My Friend on the Wall

At my voice lesson, I was really tight in my back and shoulders, so I started thinking of all the exercises I’d done through the years to stretch and sing at the same time. I looked at Joseph and said, “I know this sounds crazy, but can I pitch a baseball?” I realize now that I should have put that in air quotes, because for a moment, he looked shocked, like maybe this is some sort of weird lesbian euphemism.

When I pantomime throwing a ball, the tension drops in recognition and he says, “do whatever you need to do to move.”

We do arpeggios, hitting the high notes as I release the ball into the air. As my musculature changes, so does my tone, for the better and brighter. I am literally starting to sweat as if I am in labor, because I’m using the same abdominal muscles to control my breathing. After half an hour, they’re starting to burn in a very familiar way… which is why I’m starting to carry myself differently. I’m trying to make it where those muscles are constantly stretched all day long so that it doesn’t hurt anymore. Singing is literally reshaping me from the ground up, and at this point, I feel a bit like a chrysalis.

In the past, I’ve had to think about all these things while singing, and by all these things, I mean everything – from breath control to counting. It was too much to keep track of all at once. The advantage of having been a singer my whole life is having a foundation so that I’m not starting at the beginning. I’ve just developed habits over the years that make it harder to get the sound out of me. Correcting them has been physically very demanding, because I have monocular vision, and I tend to move my body in all sorts of ways to make it line up with what I see visually. It particularly affects where I place my head, which is a lot of singing musculature to misplace at once.

I’m also extraordinarily proud of the work that Joseph and I are doing, because Joseph and I don’t do all this so that people will think we are talented. We do this to make the church service more beautiful aurally. He’s turning me into a better choir member and soloist all at the same time, but whether I’m singing by myself or with a group, I am participating in music that encourages people to feel closer to the divine. If you are not a God person, you can extrapolate that to mean I like music that encourages people to meditate and reflect… encourages people to think about beautiful things so that they themselves feel beautiful, for that is also divinity on a cracker. Everything fits when it sits on a Ritz.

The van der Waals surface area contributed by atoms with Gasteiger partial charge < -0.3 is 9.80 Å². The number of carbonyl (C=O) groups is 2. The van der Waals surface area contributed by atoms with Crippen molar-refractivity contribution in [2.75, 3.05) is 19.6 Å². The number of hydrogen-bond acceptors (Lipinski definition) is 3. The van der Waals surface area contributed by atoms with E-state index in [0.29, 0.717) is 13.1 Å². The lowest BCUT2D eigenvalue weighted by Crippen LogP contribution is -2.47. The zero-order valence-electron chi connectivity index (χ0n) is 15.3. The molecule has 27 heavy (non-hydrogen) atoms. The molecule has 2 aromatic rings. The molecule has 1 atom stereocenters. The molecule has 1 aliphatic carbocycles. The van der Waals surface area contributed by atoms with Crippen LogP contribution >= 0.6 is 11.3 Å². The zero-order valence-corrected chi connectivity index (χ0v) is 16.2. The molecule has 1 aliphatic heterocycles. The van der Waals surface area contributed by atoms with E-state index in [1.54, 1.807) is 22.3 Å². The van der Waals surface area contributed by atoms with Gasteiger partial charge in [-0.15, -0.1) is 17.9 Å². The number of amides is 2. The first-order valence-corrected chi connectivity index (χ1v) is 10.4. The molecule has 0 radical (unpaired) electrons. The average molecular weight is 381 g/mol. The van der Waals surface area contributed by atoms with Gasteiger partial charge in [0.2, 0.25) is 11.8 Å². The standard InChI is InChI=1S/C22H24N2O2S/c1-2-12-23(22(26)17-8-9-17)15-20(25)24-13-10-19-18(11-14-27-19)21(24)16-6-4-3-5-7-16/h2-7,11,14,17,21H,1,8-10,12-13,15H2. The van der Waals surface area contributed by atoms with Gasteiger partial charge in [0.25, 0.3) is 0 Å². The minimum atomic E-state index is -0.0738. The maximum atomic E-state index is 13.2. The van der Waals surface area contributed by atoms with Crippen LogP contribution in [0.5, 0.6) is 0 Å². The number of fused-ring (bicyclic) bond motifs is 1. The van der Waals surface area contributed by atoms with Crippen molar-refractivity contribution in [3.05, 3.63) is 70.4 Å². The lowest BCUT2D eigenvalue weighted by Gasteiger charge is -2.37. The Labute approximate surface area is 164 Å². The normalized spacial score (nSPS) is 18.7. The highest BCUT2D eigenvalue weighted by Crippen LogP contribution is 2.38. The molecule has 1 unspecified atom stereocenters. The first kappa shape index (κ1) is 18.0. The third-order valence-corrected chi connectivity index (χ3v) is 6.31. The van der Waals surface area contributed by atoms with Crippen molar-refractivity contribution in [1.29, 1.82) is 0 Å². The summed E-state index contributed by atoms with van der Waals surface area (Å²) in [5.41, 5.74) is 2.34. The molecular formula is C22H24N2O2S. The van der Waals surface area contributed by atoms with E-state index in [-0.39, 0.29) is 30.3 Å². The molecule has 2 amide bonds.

Singing is also a way to reach out to people that aren’t there in the room with you. They can’t talk back, but you can certainly talk to them. You can hear the emotions running between your mind and your voice with amazing clarity. That is because your mind calls, and your voice answers. Whatever you think will come out in your tone a nanosecond later. It’s as religious a conversation as I’ve ever had.

The piano in the music room is  in the front, and I was singing next to it. After I finished pitching, Joseph said he wanted everything to sound like I was singing to my friend on the wall, which was odd until I realized that there were pictures of old choir members and such in the very back of the room… a signal that I am hiding behind my stand as if it is some sort of shield. However, I make the connection in that moment that I don’t have to sing to people I don’t know. I can sing to people I do. I chose my abuser first, because I’ve noticed over time that when I’m thinking about her as I’m singing, the abuser doesn’t come out. The voice teacher does. It’s like I can compartmentalize her behavior into boxes and during voice lessons, I can’t open any box except singer and conductor. I have many, many years under my belt of her direction from being in choir with her, and then singing for her when she got a choir of her own. It’s kind of amazing, actually, because even when I’m with Joseph, I still have a private teacher in my head. It’s like Xzibit pimped my vocal studio. “I gave you a private teacher in your head, so you could take voice lessons WHILE YOU TAKE VOICE LESSONS!”

I love that guy.

One thought on “My Friend on the Wall

  1. Pingback: Cwoffee Twalk | Stories That Are All True

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